I Have a Dream That 20 Something Black Women Don't Have to Give Up Their Blackness to be "Empowered"
"The black community is dead and has been for decades!" -- BWE Battle Cry!
One of the great byproducts of last week's bizzare BWE blogger attack on WAOD is that some of you felt safe to question anti-Black woman BWE propaganda in an open forum.
Sugarcakes left the following message on our post from last Wednesday. She’s a 20 something Black woman:
Hey, I'm new to this forum. I'm a black woman in my mid 20s and I've been following the BWE movement for two years.
When I first discovered the BWE movement I thought I found home because there were so many other like minded black women who were going through the exact same struggles as I. I seriously thought I was the only woman of color suffering the abuse in the black community but obviously other women were just being quiet about it.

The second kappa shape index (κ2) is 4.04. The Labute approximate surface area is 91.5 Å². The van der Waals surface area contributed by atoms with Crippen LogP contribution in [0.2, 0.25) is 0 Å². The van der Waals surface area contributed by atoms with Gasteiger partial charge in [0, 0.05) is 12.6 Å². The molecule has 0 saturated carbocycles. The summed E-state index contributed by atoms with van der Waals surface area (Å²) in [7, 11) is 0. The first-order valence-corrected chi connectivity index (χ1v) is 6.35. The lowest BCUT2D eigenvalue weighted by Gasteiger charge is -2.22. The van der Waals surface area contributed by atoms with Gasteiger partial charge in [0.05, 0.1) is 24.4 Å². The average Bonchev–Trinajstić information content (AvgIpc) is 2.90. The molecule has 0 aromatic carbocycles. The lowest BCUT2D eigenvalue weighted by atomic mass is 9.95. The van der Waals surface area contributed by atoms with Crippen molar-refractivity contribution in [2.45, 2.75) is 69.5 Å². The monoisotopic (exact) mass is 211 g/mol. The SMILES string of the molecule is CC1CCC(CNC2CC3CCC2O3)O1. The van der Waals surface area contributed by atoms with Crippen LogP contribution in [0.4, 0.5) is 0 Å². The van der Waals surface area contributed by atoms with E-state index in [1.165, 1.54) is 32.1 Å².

[quote]BUT these problems are IN NO WAY the whole BC, plus the "exit" "solution" is the least realistic, most unlikely and most ridiculous conclusion to come to. To exit or escape obviously means that you have some place to "escape" TO - somewhere to go, per se; some community willing to take you in.[/quote]
This is the biggest obstacle I face with the BWE movement as well. The only way to escape the BC is by escaping your blackness, and that just isn't possible. Wherever you go, we are still Black, and will still be treated accordingly.